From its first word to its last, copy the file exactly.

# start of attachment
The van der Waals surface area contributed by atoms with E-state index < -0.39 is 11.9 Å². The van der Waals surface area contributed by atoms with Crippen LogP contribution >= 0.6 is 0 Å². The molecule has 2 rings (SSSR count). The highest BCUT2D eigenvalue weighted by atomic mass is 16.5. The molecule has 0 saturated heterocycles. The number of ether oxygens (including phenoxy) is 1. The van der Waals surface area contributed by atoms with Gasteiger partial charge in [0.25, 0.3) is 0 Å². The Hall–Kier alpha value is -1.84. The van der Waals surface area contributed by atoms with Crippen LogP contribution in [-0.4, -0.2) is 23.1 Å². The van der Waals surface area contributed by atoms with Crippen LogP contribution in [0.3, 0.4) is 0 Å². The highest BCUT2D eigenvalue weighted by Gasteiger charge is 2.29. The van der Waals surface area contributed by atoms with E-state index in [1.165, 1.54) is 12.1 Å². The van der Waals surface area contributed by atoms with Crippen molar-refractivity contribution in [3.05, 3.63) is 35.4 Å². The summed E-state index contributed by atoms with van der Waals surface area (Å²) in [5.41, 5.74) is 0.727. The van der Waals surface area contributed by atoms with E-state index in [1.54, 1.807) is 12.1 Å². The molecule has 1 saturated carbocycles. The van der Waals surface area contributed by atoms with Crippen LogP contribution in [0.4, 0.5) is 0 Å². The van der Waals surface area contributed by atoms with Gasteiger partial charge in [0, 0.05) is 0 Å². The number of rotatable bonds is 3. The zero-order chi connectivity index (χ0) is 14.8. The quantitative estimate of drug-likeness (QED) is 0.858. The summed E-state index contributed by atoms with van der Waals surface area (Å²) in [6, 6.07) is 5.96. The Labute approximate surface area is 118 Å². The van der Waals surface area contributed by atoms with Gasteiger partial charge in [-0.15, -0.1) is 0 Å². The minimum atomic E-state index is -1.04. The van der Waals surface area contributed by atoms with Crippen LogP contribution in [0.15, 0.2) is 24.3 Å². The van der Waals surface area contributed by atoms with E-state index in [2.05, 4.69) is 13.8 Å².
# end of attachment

The van der Waals surface area contributed by atoms with E-state index < -0.39 is 11.9 Å². The van der Waals surface area contributed by atoms with Crippen LogP contribution >= 0.6 is 0 Å². The molecule has 2 rings (SSSR count). The highest BCUT2D eigenvalue weighted by atomic mass is 16.5. The molecule has 0 saturated heterocycles. The number of ether oxygens (including phenoxy) is 1. The van der Waals surface area contributed by atoms with Gasteiger partial charge in [0.25, 0.3) is 0 Å². The Hall–Kier alpha value is -1.84. The van der Waals surface area contributed by atoms with Crippen LogP contribution in [-0.4, -0.2) is 23.1 Å². The van der Waals surface area contributed by atoms with Crippen LogP contribution in [0.3, 0.4) is 0 Å². The highest BCUT2D eigenvalue weighted by Gasteiger charge is 2.29. The van der Waals surface area contributed by atoms with E-state index in [1.165, 1.54) is 12.1 Å². The van der Waals surface area contributed by atoms with Crippen molar-refractivity contribution in [3.05, 3.63) is 35.4 Å². The summed E-state index contributed by atoms with van der Waals surface area (Å²) in [5.41, 5.74) is 0.727. The van der Waals surface area contributed by atoms with E-state index in [1.54, 1.807) is 12.1 Å². The molecule has 1 saturated carbocycles. The van der Waals surface area contributed by atoms with Crippen LogP contribution in [0.4, 0.5) is 0 Å². The van der Waals surface area contributed by atoms with Gasteiger partial charge in [0, 0.05) is 0 Å². The number of rotatable bonds is 3. The zero-order chi connectivity index (χ0) is 14.8. The quantitative estimate of drug-likeness (QED) is 0.858. The summed E-state index contributed by atoms with van der Waals surface area (Å²) in [6, 6.07) is 5.96. The Labute approximate surface area is 118 Å². The van der Waals surface area contributed by atoms with Gasteiger partial charge in [-0.15, -0.1) is 0 Å². The minimum atomic E-state index is -1.04. The van der Waals surface area contributed by atoms with Crippen LogP contribution in [0.15, 0.2) is 24.3 Å². The van der Waals surface area contributed by atoms with E-state index in [2.05, 4.69) is 13.8 Å².